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Jupiter's de Fonclare: no end in sight for market volatility

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Jupiter JGF European Opportunities manager Cedric de Fonclare expects the current market volatility to continue for the rest of 2013 as the West continues its deleveraging process and emerging markets' economic health remains in doubt.

Euro Stars A-rated de Fonclare, who also runs the Jupiter European Special Situations fund, told Citywire Global that market sentiment would continue to swing back and forth, which in turn would make it very hard to second guess the short term direction of the market.

Volatility to continue

'It is important in these sorts of markets not to overreact, but to try to mitigate the risks with a diverse portfolio,' he said.

Unlike many of his European peers, de Fonclare has a significant weighting to UK-listed companies because of their international makeup and to companies exposed to North America. However, he continues to avoid most Southern European banks.

'The UK economy is full of international names and has a disproportionate exposure to the US through companies like Inmarsat, Experian and Weir Group. The North American economic cycle is very different to the Asian cycle so we can capture a different growth trend.'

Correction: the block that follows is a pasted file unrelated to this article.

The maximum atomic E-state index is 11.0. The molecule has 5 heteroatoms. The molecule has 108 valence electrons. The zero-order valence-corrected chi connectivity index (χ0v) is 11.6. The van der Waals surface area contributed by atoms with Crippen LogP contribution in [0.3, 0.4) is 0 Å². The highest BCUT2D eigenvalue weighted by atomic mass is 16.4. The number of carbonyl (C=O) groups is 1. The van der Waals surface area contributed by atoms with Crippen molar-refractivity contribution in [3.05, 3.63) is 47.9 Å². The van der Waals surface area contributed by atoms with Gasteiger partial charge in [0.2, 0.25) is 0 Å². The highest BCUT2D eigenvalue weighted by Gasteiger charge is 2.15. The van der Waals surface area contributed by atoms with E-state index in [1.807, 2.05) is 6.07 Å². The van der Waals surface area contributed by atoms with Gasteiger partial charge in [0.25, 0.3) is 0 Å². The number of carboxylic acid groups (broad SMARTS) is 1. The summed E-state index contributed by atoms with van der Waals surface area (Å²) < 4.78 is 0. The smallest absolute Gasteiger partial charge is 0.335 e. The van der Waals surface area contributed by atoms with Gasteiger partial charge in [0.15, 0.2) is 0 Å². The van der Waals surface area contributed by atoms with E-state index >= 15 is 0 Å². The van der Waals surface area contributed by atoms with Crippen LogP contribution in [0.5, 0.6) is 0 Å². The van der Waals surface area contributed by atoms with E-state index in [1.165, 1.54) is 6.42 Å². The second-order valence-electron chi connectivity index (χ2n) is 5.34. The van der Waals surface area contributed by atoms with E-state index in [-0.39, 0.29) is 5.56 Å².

He has also started to introduce more diversity within his financial holdings, with the recent additions of Unicredit, BNP Paribas and Barclays, although he has reduced his exposure to Scandinavian banks after a strong run. He now has 10% in banks compared to the benchmark's 13%.

'A year ago we started to address financials with a stake in UBS but in terms of Southern European banks you have to watch the spreads and bond behaviour in Spain and Italy closely.'

De Fonclare is also keeping a close eye on the valuations of quality growth stocks, with many still trading quite close to their historic highs.

Expensive Nestlé

He is avoiding Nestle on the view that it looks a little pricey and instead prefers to play the food and beverage sector.

He is doing this through pharma stocks and industrial bread maker Aryzta, a Swiss firm that provides ingredients to standardise the taste of bread around the world.

'We feel you have to look beyond  Nestlé to find better value elsewhere. It is trading at 17.5 times price to earnings but has had disappointing growth for the last three quarters. Compare that to global pharma group Roche. It is the most expensive in its sector in Europe but still only on 15.5 times with a decent dividend yield, and with most of its patent issues behind it.'

'We are playing food and beverages by not going for the obvious. Aryzta can consolidate the market by buying up local suppliers. The Chinese may not be eating baguettes just yet but when you go to Singapore you will see this starting to happen.'  

While he is avoiding Nestlé, de Fonclare does hold around 20% of the fund in quality growth stocks.

'My approach with quality growth is to be very disciplined on valuation and very selective on quality. Our preferred quality growth stocks are [bio science firms] Syngenta and Chr Hansen, while I have been reducing my weighting to Sage.'

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